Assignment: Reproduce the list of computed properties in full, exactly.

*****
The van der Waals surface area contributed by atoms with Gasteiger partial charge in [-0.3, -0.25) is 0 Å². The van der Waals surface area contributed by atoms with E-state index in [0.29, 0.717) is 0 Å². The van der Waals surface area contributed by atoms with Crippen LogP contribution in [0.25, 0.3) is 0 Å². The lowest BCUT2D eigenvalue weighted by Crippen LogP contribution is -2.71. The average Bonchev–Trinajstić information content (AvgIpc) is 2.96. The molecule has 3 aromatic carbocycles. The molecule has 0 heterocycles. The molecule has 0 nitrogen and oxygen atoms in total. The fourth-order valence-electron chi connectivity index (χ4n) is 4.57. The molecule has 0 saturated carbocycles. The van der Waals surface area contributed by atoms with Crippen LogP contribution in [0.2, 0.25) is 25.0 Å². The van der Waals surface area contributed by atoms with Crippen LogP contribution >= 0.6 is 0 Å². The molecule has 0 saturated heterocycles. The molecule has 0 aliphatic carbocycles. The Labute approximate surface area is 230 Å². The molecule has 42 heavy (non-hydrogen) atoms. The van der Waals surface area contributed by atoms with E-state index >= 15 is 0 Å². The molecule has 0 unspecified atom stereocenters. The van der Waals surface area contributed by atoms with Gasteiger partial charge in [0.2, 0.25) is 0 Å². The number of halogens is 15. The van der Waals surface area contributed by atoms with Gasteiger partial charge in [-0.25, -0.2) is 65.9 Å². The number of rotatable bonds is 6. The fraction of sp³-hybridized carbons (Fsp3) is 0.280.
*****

The van der Waals surface area contributed by atoms with Gasteiger partial charge in [-0.3, -0.25) is 0 Å². The van der Waals surface area contributed by atoms with E-state index in [0.29, 0.717) is 0 Å². The van der Waals surface area contributed by atoms with Crippen LogP contribution in [0.25, 0.3) is 0 Å². The lowest BCUT2D eigenvalue weighted by Crippen LogP contribution is -2.71. The average Bonchev–Trinajstić information content (AvgIpc) is 2.96. The molecule has 3 aromatic carbocycles. The molecule has 0 heterocycles. The molecule has 0 nitrogen and oxygen atoms in total. The fourth-order valence-electron chi connectivity index (χ4n) is 4.57. The molecule has 0 saturated carbocycles. The van der Waals surface area contributed by atoms with Crippen LogP contribution in [0.2, 0.25) is 25.0 Å². The van der Waals surface area contributed by atoms with Crippen LogP contribution >= 0.6 is 0 Å². The molecule has 0 saturated heterocycles. The molecule has 0 aliphatic carbocycles. The Labute approximate surface area is 230 Å². The molecule has 42 heavy (non-hydrogen) atoms. The van der Waals surface area contributed by atoms with E-state index >= 15 is 0 Å². The molecule has 0 unspecified atom stereocenters. The van der Waals surface area contributed by atoms with Gasteiger partial charge in [0.2, 0.25) is 0 Å². The number of halogens is 15. The van der Waals surface area contributed by atoms with Gasteiger partial charge in [-0.25, -0.2) is 65.9 Å². The number of rotatable bonds is 6. The fraction of sp³-hybridized carbons (Fsp3) is 0.280.